These websites are the most helpful information-packed sites I have found, regarding RV solar power systems, including:
- figuring out what size RV solar power system you need
- choosing components for the most appropriate and reliable solar power system for your rig and needs
- sourcing RV solar system components
- finding help with RV solar system installation
This is a post on a blog kept by a young couple who started fulltiming about a year before I did. They live out of a travel trailer with a dog, a cat, and two rabbits. Yes, really. I follow them because they are truly nice people and have cool adventures, but also because they outfitted their rig recently. So, they had all the same choices I did, at pretty much the same time, about how to outfit a rig. Their journey continues to parallel mine that way, so I stay tuned. This is important, because RV design and road technology is changing all the time. You want to stay as up-to-date as possible, because one of the biggest factors that’s changing is efficiency of operation. For RVers, efficiency is all-important because it means the most bang for the buck and the weight.
This page has the most detailed and easy-to-understand explanation of every part of a solar power system that I have found, and I’ve visited a LOT of them. I wish it had existed and I had known about it when I was outfitting my rig. I did the best I could with the other info I was able to find, but my solar choices still ended up involving more “by guess and by golly” than I was comfortable with. I think it’s easiest to understand because it was written by a non-technical person. He understands the way it works, but doesn’t throw around a bunch of jargon and assume you’ll know what he means. This post includes lots of fully explained formulas that make sense, and covers all the possible options you will need to consider. I also like this post because it has a video to go along with it. In my mind, this post is one of the most valuable gems on the interwebs for any newbie road warrior needing to actually understand how to set up an RV solar power system. If you’re just gearing up, I recommend spending some serious time on Fate Unbound, because their technical and installation vids are really detailed and helpful, and the video and sound quality is excellent. The vids are sourced from their awesome YouTube channel, to which I have subscribed since I discovered it. These two are dedicated to really helping others realize their fulltiming dreams.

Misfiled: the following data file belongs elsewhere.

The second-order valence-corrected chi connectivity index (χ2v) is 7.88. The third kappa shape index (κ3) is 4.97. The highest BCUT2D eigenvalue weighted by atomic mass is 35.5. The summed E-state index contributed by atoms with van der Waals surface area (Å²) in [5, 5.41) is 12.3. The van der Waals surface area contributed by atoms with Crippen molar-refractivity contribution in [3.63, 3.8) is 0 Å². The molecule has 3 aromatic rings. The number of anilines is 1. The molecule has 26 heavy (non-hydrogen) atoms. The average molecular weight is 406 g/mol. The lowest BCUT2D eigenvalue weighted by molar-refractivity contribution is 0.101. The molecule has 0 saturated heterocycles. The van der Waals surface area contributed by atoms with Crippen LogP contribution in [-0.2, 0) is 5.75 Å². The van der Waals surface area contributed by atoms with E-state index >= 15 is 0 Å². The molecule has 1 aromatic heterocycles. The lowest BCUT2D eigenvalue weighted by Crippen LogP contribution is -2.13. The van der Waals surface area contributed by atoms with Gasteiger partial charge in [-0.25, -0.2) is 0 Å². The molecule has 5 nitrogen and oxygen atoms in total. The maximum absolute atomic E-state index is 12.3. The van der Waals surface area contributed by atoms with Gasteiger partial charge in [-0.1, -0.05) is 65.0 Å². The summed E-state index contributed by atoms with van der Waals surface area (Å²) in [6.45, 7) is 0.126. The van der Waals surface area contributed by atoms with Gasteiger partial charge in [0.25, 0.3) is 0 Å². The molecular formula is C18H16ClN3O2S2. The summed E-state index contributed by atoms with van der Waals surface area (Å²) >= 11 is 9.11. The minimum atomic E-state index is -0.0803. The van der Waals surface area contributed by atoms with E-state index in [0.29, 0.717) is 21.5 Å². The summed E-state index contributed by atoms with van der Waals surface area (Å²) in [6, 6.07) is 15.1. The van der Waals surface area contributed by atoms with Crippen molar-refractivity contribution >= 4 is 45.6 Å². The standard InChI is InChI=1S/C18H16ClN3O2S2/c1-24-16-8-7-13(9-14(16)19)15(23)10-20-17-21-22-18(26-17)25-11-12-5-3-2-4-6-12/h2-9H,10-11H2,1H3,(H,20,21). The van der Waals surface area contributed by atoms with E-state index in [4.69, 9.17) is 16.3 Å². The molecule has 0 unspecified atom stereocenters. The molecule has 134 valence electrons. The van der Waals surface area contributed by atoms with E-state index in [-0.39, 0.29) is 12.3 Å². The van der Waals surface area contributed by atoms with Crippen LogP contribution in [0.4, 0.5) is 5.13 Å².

Northern Arizona Wind & Sun
I knew before I even got my travel trailer that I would want to add solar power to it. Even though I was pretty sure I would spend a good deal of time in RV parks with hookups, I didn’t want to have to depend on that. I watched a LOT of YouTube videos about sizing your system and choosing the proper elements, including panels, charge controllers, battery monitors, etc. Consequently, when I had my solar power system installed by a freelance electrician who specializes in solar, he said I had done a good job of picking the correct components. Still, I don’t really understand all of it, and feel that my approach was more “by guess and by golly” than I would have liked. That was before I went to the Rubber Tramp Rendezvous (RTR) and learned more.
Now, I will go to Northern Arizona Wind & Sun (NAWS) for all my solar needs. I learned that this is the provider recommended by Bob Wells of CheapRVLiving.com, who founded and still operates the RTR. His sole mission is to enjoy life and help others do so, too, via the RV lifestyle. He’s been doing this for a long time, and I believe him when he says something is the best he’s found. He feels that NAWS truly cares about helping RVers and doesn’t rip us off. That’s good enough for me. Plus, let’s face it: where else will you find a place that supplies people with the most need for solar?
My understanding is that NAWS is solely a provider of solar technology, and does not perform installations.
Though this site is primarily about residential solar power systems, this battery-sizing page at AltEnergy.org is helpful to RVers, because the factors you must consider in sizing your battery bank to store your solar-generated power are identical in either application.
I just kind of stumbled across Solar Reviews, which bills itself as “an independent comparison website for the residential solar industry, promoting truth, quality and pricing transparency for the benefit of consumers.” This is primarily a site for residential solar power systems, but they have one great blog post that compares and contrasts the three major types of solar panels:
- Thin Film (most commonly Amorphous)
It’s not a long read, and definitely worth it to get your head around these three evolving technologies, especially if you’ve heard a lot of conflicting advice and want to get it straight from the experts.